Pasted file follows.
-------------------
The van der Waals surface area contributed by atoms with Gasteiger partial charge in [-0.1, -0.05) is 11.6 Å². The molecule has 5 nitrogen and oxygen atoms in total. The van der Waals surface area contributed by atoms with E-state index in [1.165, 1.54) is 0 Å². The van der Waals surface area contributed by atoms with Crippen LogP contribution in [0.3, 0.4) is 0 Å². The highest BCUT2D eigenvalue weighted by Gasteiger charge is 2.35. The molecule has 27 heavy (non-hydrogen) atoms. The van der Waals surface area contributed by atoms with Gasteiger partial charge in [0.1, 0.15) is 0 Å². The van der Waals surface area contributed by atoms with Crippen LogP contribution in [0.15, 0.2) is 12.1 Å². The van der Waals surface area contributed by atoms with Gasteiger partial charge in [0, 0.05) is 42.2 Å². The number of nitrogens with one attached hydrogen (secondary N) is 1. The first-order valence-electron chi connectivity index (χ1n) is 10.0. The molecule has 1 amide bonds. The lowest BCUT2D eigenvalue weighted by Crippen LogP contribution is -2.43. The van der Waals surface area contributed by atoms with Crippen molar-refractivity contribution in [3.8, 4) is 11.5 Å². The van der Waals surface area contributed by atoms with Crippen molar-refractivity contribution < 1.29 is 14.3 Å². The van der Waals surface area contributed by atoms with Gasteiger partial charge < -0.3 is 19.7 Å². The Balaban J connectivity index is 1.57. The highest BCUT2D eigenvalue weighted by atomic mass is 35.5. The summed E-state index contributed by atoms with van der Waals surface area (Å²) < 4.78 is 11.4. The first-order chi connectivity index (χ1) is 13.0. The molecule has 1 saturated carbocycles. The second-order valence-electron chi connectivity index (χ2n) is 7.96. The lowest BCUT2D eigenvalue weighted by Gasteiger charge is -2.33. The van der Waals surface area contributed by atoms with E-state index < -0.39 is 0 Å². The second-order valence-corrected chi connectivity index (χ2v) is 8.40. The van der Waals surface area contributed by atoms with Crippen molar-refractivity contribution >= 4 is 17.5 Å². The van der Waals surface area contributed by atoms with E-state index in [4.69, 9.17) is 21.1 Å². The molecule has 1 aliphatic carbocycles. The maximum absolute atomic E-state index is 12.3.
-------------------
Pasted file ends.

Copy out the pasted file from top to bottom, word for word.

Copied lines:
The van der Waals surface area contributed by atoms with Gasteiger partial charge in [-0.1, -0.05) is 11.6 Å². The molecule has 5 nitrogen and oxygen atoms in total. The van der Waals surface area contributed by atoms with E-state index in [1.165, 1.54) is 0 Å². The van der Waals surface area contributed by atoms with Crippen LogP contribution in [0.3, 0.4) is 0 Å². The highest BCUT2D eigenvalue weighted by Gasteiger charge is 2.35. The molecule has 27 heavy (non-hydrogen) atoms. The van der Waals surface area contributed by atoms with Gasteiger partial charge in [0.1, 0.15) is 0 Å². The van der Waals surface area contributed by atoms with Crippen LogP contribution in [0.15, 0.2) is 12.1 Å². The van der Waals surface area contributed by atoms with Gasteiger partial charge in [0, 0.05) is 42.2 Å². The number of nitrogens with one attached hydrogen (secondary N) is 1. The first-order valence-electron chi connectivity index (χ1n) is 10.0. The molecule has 1 amide bonds. The lowest BCUT2D eigenvalue weighted by Crippen LogP contribution is -2.43. The van der Waals surface area contributed by atoms with Crippen molar-refractivity contribution in [3.8, 4) is 11.5 Å². The van der Waals surface area contributed by atoms with Crippen molar-refractivity contribution < 1.29 is 14.3 Å². The van der Waals surface area contributed by atoms with Gasteiger partial charge < -0.3 is 19.7 Å². The Balaban J connectivity index is 1.57. The highest BCUT2D eigenvalue weighted by atomic mass is 35.5. The summed E-state index contributed by atoms with van der Waals surface area (Å²) < 4.78 is 11.4. The first-order chi connectivity index (χ1) is 13.0. The molecule has 1 saturated carbocycles. The second-order valence-electron chi connectivity index (χ2n) is 7.96. The lowest BCUT2D eigenvalue weighted by Gasteiger charge is -2.33. The van der Waals surface area contributed by atoms with E-state index < -0.39 is 0 Å². The second-order valence-corrected chi connectivity index (χ2v) is 8.40. The van der Waals surface area contributed by atoms with Crippen molar-refractivity contribution >= 4 is 17.5 Å². The van der Waals surface area contributed by atoms with E-state index in [4.69, 9.17) is 21.1 Å². The molecule has 1 aliphatic carbocycles. The maximum absolute atomic E-state index is 12.3.